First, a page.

If only we could.

According to a 2009 survey by the American Psychological Association (APA), “almost half of tweens and teens report suffering from stress symptoms related to being bullied: Headaches, problems sleeping and eating disorders are a few. Bullying may be the most prevalent form of violence in schools and is likely to affect the greatest number of students.”

It’s not surprising to hear that bullying can also lead to abusive behavior from the victim – sometimes they become a bully themselves – in addition to causing high levels of frustration, anger, sadness, personal suffering, addictions of all kinds and physical disease. I had no idea it could be so detrimental.

I’m not alone. Only ten percent of parents are aware their child is being bullied or that this is the cause of damaging symptoms they’re seeing. That breaks my heart.

If these individuals never receive any kind of professional help, reports show they can suffer in the following ways well into their adult years:

  • Problem-solving
  • critical-thinking
  • effective communication
  • creativity
  • confidence

My daughter was a victim of bullying in elementary school, but I never knew about it. She suffered in silence. Common to most victims, she believed it wouldn’t do any good to ask for help. Certain it would only make things worse she kept it a secret. Eventually, she suffered many of these symptoms and long-lasting effects.

But don’t despair. There’s hope for anyone who wants it.

If you suspect your child is being harmed in this way or has been in the past, take them to see a counselor.  Your son or daughter may not open up right away, but encourage them to give it a try. It can’t hurt anything. The sooner they get help, the better.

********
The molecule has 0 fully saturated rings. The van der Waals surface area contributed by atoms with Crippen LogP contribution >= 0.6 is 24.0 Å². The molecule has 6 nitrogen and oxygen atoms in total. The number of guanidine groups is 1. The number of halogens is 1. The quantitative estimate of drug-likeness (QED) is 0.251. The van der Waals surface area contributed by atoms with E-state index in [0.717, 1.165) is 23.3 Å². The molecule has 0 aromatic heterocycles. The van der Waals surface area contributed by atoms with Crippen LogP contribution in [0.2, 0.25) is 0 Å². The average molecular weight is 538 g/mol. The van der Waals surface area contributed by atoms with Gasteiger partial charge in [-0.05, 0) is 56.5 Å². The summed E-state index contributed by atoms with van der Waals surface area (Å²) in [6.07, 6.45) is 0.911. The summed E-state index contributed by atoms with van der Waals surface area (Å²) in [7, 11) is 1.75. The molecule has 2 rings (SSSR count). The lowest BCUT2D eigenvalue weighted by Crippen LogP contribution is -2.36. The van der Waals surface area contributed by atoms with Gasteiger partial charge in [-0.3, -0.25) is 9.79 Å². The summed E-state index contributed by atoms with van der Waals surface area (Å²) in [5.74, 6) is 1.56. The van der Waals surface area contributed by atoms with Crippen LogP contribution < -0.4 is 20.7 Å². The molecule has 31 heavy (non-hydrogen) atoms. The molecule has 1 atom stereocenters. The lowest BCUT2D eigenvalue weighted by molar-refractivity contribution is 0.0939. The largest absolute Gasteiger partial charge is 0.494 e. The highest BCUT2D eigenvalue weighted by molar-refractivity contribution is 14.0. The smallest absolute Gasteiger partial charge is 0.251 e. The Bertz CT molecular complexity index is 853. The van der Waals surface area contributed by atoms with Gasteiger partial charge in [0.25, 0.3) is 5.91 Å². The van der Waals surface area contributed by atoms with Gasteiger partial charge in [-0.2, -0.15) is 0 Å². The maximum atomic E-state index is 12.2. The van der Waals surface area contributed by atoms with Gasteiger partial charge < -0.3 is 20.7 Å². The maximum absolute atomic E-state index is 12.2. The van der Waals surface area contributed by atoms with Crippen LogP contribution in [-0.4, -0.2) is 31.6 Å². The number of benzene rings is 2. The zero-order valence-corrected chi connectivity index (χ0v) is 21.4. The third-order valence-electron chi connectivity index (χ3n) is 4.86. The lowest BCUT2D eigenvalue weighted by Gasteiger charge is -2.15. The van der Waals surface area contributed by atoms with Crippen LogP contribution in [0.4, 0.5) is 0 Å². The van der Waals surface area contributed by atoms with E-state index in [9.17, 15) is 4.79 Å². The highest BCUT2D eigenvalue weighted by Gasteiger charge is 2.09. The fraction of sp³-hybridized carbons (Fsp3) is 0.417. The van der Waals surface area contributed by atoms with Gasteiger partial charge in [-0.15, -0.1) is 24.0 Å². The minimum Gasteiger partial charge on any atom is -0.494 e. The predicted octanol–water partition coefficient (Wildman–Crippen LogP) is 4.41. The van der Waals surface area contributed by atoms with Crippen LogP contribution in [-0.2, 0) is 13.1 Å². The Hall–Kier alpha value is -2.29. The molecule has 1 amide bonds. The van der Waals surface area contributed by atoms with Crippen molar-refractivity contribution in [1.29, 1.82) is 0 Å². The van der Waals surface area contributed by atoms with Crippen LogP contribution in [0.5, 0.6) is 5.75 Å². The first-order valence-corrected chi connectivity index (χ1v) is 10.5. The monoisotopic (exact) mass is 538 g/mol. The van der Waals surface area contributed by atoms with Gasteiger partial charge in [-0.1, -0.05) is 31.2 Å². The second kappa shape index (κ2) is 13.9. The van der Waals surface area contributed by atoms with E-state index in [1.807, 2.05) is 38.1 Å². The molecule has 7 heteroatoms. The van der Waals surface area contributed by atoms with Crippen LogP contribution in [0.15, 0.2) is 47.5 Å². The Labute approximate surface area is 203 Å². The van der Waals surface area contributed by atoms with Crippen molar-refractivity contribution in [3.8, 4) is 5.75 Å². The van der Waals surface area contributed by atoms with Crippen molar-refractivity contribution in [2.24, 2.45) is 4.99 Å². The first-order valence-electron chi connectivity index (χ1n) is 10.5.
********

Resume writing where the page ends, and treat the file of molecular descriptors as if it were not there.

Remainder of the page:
Are you not sure what else you can do? Here’s an excellent source of information to help stop bullying for both parents and schools. Together, we can make a difference. Check it out and if you like what you see go to a key administrator in your child’s school and talk to other parents. Change starts with us.

The Bully Project

The BULLY Project is the social action campaign inspired by the award-winning film BULLY. We’ve sparked a national movement to stop bullying that is transforming kids’ lives and changing a culture of bullying into one of empathy and action.  The power of our work lies in the participation of individuals like you and the remarkable list of partners we’ve gathered who collectively work to create safe, caring, and respectful schools and communities. Our goal is to reach 10 million kids or more, causing a tipping point that ends bullying in America. 

Dear God, please protect those who are being bullied today. Give them courage to stand up to the bully. Convince them they need to let someone know, that others really do care and that they shouldn’t stay silent. Then give the person they go to courage and determination to get involved. Give them wisdom to know how to help in the best way. Equip parents, school personnel and fellow students to defend and come to the aid of those who are being hurt in this way.  Amen.


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Flowers growing out of the ashes of Mt. St. Helens

Flowers growing out of the ashes of Mt. St. Helens

September was Suicide Prevention Month. I know it’s October now, but I still wanted to share some great resources to help parents (or anyone) who is recovering from a suicide (or any death).  A dear friend of mine lost her husband to suicide a little over seven years ago. Her life has changed forever – so has her children’s. But as a result, God led her on a healing journey that resulted in her becoming a mental health counselor.

In this post I’m going to share her favorite books. Finding good resources to help with such a difficult grief isn’t easy. As Christians, we have a different world view that affects how we cope with death, but suicide is a horse of a different color. (more…)